The Semco Style 5 Principles to transform the way we work
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Profit Sharing

Share your power.

Profits must be judged as moral or immoral by how they are earned and how they are disposed. Without a new barometer, we are left with the old barometer—profit for its own sake, regardless of whether it is sustainable or ultimately ruinous – Ricardo Semler


Basic economics suggest that employees respond to financial incentives. However, not all financial incentives are created the same. Usually doled out on the basis of merit or hierarchy, incentives like bonuses or commissions can be deceptive in the ways they reward. Profit sharing, for all, when done right has the ability to  empower all employees as it recognizes everyone’s contribution towards the company’s success – whether they’re an entry-level analyst or a C-suite executive.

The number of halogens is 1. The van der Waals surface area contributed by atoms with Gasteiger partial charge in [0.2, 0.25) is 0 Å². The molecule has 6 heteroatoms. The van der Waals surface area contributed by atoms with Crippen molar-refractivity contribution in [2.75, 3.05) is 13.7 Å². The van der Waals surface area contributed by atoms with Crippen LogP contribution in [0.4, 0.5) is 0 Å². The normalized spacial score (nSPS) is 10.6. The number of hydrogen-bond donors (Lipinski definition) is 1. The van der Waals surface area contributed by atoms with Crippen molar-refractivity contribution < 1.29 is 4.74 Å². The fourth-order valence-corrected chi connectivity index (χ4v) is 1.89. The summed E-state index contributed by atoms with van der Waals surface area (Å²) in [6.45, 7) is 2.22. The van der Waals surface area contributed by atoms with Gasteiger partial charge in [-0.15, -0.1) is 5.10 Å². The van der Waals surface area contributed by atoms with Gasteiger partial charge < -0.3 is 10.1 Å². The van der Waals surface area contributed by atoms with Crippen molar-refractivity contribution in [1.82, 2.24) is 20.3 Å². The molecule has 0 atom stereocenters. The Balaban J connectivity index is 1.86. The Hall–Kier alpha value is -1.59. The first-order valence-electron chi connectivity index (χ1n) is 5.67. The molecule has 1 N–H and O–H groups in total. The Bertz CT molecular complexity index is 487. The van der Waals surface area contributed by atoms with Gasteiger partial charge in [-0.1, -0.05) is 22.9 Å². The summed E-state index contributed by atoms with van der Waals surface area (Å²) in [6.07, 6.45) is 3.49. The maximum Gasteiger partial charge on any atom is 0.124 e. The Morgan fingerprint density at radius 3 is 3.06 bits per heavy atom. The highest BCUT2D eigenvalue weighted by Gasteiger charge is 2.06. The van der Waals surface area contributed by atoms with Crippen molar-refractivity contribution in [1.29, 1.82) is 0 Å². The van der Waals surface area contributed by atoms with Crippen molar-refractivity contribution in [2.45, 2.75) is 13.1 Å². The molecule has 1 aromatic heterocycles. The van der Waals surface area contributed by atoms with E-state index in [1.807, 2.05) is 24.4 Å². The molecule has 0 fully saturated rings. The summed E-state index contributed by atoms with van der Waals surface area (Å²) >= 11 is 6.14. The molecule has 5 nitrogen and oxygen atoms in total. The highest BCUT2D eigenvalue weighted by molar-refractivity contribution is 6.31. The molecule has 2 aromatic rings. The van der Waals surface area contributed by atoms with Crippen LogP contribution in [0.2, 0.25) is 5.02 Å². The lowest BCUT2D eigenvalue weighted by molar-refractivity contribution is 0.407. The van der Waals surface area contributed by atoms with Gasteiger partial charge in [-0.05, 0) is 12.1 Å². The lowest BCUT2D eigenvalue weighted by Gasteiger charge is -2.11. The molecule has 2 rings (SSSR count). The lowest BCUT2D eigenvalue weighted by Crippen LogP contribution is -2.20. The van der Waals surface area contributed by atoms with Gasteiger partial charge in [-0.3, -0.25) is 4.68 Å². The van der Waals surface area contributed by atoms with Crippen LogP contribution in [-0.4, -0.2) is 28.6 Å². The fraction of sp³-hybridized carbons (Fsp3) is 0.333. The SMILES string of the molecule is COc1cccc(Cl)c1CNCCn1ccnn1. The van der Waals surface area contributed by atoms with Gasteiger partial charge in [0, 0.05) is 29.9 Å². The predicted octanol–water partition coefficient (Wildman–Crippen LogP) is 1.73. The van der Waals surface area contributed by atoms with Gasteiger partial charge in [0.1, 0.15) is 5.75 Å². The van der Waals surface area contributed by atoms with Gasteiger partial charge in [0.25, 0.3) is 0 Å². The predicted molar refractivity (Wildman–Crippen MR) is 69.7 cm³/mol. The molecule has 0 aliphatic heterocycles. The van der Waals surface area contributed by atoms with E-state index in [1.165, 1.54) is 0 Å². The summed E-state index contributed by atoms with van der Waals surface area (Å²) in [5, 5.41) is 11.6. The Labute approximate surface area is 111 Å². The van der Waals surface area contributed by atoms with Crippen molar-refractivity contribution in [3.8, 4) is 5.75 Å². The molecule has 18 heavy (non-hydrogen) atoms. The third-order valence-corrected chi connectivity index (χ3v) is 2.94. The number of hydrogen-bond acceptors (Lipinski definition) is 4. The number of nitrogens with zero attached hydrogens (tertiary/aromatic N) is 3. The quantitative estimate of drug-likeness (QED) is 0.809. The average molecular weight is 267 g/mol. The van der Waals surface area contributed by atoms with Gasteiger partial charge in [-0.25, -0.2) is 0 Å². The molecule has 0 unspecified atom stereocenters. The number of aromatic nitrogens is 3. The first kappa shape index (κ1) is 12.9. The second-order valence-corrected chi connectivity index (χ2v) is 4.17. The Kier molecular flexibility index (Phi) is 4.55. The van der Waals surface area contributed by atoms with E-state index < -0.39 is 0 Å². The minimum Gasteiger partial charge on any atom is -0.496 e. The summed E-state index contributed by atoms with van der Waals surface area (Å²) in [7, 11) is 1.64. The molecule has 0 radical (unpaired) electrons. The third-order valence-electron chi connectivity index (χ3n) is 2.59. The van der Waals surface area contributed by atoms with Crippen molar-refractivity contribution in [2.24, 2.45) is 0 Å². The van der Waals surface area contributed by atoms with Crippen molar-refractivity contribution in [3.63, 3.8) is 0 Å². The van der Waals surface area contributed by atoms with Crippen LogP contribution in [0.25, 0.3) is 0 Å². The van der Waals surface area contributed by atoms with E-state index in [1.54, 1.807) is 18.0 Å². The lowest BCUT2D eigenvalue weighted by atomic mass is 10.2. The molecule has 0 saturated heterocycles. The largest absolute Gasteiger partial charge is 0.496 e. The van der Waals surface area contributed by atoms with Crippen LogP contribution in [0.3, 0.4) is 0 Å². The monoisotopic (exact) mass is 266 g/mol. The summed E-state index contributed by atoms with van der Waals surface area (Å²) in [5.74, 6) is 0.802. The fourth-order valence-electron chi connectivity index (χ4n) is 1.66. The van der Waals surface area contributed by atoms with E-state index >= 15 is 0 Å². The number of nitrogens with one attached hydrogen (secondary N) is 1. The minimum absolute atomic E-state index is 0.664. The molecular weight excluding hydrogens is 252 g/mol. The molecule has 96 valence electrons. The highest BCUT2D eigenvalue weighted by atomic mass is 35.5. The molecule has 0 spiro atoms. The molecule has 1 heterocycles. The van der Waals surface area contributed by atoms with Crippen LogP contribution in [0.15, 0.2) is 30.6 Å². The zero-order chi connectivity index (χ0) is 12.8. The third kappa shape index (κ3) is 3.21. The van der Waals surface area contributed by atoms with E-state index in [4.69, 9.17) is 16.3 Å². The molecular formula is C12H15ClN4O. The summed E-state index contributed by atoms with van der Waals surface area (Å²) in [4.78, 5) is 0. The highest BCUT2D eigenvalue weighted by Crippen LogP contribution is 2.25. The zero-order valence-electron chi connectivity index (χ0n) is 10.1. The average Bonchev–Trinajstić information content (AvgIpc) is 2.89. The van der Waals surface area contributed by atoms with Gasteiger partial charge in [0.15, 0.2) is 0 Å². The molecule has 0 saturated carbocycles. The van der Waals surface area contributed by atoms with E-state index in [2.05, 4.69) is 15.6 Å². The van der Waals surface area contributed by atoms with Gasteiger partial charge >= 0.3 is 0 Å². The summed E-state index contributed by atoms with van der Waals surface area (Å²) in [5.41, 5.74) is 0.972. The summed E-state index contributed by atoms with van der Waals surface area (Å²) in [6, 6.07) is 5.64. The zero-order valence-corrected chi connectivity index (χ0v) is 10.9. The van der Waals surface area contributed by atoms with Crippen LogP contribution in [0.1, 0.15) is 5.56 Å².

Known as stakeholder capitalism, this trend recognizes that there are stakeholders beyond the shareholders. Employees are a big component of these stakeholder groups. In France, profit sharing is mandatory in companies which have employed 50 employees for 6 months. In the US, companies can be known as B-corporations, which are defined as for-profit companies, that are required to take into account the interests of shareholders and other stakeholders – like workers, the community and the environment.

Through profit sharing, companies can also start engaging employees in meaningful conversations about the company finances. Companies should not shy away from implementing profit sharing from fear that every year may not be profitable. Rather, they should start profit sharing in a phased manner so as to manage expectations.




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